Its first strength is apparent as soon as you look at it. If you’re in the market for a miniature hard disk, it’s a fair bet you’re interested in portability – and this is an area where the tiny, lightweight Maxtor excels. It really is a drive you can carry in your pocket.
It’s not the world’s most versatile design, though. Its sloping sides mean you can’t save space by balancing it on edge. And rather than having its interfaces at the back like most drives, it has a single mini-USB port set towards the front on the left-hand side. There are no other sockets, although you can use the provided mini-to-dual USB cable to make sure the drive gets enough power if that’s an issue with your computer.
At the front, there’s a slightly violet-tinged white light that indicates both power and disk activity. And, as if that weren’t enough, it also serves as a button that you can press to run an automatic backup or synchronise files between your main hard disk and the Maxtor unit. In fact, you can set it to launch any program you want, though you need to have the Maxtor Manager running in your system tray.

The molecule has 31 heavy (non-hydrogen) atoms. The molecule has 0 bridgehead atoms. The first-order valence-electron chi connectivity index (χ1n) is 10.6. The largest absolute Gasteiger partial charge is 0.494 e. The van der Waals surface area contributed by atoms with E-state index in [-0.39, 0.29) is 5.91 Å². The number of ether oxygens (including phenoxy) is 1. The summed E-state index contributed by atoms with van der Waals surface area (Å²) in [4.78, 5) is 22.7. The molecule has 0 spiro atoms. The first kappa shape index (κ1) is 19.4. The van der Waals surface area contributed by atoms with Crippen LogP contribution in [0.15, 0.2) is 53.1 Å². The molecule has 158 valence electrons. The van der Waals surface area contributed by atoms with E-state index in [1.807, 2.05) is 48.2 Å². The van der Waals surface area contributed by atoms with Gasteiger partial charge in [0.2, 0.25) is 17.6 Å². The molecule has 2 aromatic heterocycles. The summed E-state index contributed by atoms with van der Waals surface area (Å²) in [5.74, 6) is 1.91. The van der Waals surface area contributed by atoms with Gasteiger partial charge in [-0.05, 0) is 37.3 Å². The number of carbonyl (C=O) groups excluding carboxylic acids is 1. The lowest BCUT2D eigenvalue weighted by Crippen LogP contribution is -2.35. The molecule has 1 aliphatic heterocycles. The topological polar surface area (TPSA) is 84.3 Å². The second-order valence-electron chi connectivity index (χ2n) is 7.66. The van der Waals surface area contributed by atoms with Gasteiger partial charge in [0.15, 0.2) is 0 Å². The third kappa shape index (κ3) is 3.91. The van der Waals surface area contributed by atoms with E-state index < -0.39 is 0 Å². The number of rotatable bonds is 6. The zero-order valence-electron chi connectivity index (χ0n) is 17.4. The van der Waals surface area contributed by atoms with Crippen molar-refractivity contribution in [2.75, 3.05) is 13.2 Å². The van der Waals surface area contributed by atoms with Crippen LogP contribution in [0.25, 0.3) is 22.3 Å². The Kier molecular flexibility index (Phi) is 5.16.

When it comes to value for money, the Maxtor is inevitably overshadowed by the Seagate in terms of cents per gigabyte. But that calculation masks the fact that the Seagate costs only $11 more. If 160GB is enough for you then the Maxtor represents a material saving. Note, however, that this is the largest model in the OneTouch 4 Mini range, so if you want something more capacious you’ll have to look elsewhere.
This limited storage capacity might put some people off, and we’re still a little uncertain about the positioning of the USB socket. But these are about the worst complaints that can be levelled at this impressively capable and hugely portable drive.
A clever, convenient little drive that you can carry around with you in your pocket.